Ed Miliband has today pledged to increase spending on the NHS if successful in next year’s general election. Already costing £113bn in 2013/2014, the NHS has attracted much criticism regarding its inefficiency and expense.
The Labour leader has explained that his party’s further increase in NHS spending will be funded by the introduction of a “mansion tax” on homes worth more than £2mn. According to Labour officials the tax could annually raise around £1.2bn – this would constitute a 1.1% rise in NHS spending.
It is important to note however, that between 1997 and 2010, NHS spending doubled, and compared with the aforementioned 2013/2014 cost of the NHS, £1.2bn is a relatively small sum that can only have a small impact.
The impact on the economy however could be large. According to Lucian Cook, director of Savills Research:
“Such a tax would be complex and inefficient, raising little revenue at great potential cost, and could hurt the asset rich, cash poor long term owners of high value property.”
In his report, Taxing Mansions: the taxation of high value residential property, published by CPS in 2012, Cook explains that the UK already has by far the highest property tax take of any OECD country (property taxes contribute 4.2% of GDP compared to the OECD average of 1.8%).
A mansion tax would also unfairly target the income poor, equity rich (31% of properties in London worth over £2 million have been in the same ownership for over 10 years, 15% over 20 years. Price growth has been +89% in the past 10 years and 426% in the past 20 years), and it could potentially undermine London’s position as one of the world’s leading business locations.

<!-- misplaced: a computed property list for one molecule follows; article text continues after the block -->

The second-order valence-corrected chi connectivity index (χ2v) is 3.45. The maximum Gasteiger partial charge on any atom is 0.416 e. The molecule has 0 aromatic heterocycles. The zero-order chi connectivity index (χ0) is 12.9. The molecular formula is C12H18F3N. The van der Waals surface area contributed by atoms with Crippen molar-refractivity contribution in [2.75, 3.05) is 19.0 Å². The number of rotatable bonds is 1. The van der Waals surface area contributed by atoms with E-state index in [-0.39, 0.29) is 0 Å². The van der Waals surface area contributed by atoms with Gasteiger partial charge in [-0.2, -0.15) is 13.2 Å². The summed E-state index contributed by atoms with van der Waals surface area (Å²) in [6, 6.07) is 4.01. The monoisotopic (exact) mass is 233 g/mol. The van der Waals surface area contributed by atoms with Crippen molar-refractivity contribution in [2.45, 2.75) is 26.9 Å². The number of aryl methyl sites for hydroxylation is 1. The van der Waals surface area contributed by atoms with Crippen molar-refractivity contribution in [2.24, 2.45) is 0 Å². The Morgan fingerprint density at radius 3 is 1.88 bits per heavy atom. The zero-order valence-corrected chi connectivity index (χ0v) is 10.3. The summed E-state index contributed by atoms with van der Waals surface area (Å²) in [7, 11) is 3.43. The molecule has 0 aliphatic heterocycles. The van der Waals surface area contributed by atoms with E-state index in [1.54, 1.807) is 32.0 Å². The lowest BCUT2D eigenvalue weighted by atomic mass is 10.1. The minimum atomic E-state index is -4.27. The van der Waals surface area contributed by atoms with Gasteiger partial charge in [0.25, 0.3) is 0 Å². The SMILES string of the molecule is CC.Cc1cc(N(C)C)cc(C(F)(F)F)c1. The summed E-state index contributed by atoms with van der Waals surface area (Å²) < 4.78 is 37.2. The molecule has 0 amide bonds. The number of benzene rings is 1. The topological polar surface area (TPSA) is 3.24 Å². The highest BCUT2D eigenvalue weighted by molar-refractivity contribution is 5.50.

Miliband’s mansion tax pledge only adds further to the large volume of tax rises that the Labour party has already committed itself to. According to a report published by the CPS yesterday, Labour’s planned tax policies already could cost the UK 300,000 jobs and £25 billion in GDP over four years.
Introducing a mansion tax in order to improve the NHS is an economically short-sighted policy, and would do more harm than good. NHS funding is indeed a serious issue, and Miliband is right to raise it. If the Labour leader wants to find the funds needed by the NHS – and is not simply gesturing – he may rather want to consider attempting to improve the efficiency of NHS operations.
For example: One such attempt would be a simple proposal to include information on the expiry date of drug patents in the British National Formulary (BNF).
One lesser known, and unnecessary, cost to the NHS stems from the fact that the lifetime costs of two identical drugs may vary dramatically if the patent for one drug expires before the other. Currently patent expiry dates are not known by most clinicians and not taken into account in NICE guidelines. Thus, once a patient is on one medication, whilst it is usually easy to switch them from a branded to generic version of the same underlying drug, it is technically difficult to switch to a different drug within the same class of drug. [e.g. a switch from anti‐epileptic Epilim (branded valproate) to generic valproate is easy; however a switch from Epilim to carbazepine would be difficult].
Therefore patients get locked into a particular drug type and the NHS is unable to benefit from the cost savings that arise when a patent expires for an equivalent drug, and a new generic medication is introduced.
Thus, rather than adding extra complexity and expense to the already prodigious UK tax system in order to squeeze out further NHS funding, a minor revision could instead be made to the BNF.